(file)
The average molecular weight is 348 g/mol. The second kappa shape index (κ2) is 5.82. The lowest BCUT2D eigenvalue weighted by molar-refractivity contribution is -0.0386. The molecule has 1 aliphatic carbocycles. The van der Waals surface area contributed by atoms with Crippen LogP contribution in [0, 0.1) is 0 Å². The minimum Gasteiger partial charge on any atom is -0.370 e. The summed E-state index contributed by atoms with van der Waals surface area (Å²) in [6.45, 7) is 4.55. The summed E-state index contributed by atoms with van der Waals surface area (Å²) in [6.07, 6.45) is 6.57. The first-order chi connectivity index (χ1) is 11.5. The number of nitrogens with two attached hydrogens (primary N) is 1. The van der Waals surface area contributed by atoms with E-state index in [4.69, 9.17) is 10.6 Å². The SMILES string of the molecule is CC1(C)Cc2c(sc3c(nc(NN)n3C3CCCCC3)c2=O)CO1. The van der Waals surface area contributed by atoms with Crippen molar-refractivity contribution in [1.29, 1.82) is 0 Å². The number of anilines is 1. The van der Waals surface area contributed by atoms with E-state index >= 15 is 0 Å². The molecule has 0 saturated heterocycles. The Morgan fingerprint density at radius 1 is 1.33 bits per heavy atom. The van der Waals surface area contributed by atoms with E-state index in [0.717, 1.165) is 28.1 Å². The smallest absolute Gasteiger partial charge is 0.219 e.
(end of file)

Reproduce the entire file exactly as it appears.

The average molecular weight is 348 g/mol. The second kappa shape index (κ2) is 5.82. The lowest BCUT2D eigenvalue weighted by molar-refractivity contribution is -0.0386. The molecule has 1 aliphatic carbocycles. The van der Waals surface area contributed by atoms with Crippen LogP contribution in [0, 0.1) is 0 Å². The minimum Gasteiger partial charge on any atom is -0.370 e. The summed E-state index contributed by atoms with van der Waals surface area (Å²) in [6.45, 7) is 4.55. The summed E-state index contributed by atoms with van der Waals surface area (Å²) in [6.07, 6.45) is 6.57. The first-order chi connectivity index (χ1) is 11.5. The number of nitrogens with two attached hydrogens (primary N) is 1. The van der Waals surface area contributed by atoms with E-state index in [4.69, 9.17) is 10.6 Å². The SMILES string of the molecule is CC1(C)Cc2c(sc3c(nc(NN)n3C3CCCCC3)c2=O)CO1. The van der Waals surface area contributed by atoms with Crippen molar-refractivity contribution in [1.29, 1.82) is 0 Å². The number of anilines is 1. The van der Waals surface area contributed by atoms with E-state index >= 15 is 0 Å². The molecule has 0 saturated heterocycles. The Morgan fingerprint density at radius 1 is 1.33 bits per heavy atom. The van der Waals surface area contributed by atoms with E-state index in [0.717, 1.165) is 28.1 Å². The smallest absolute Gasteiger partial charge is 0.219 e.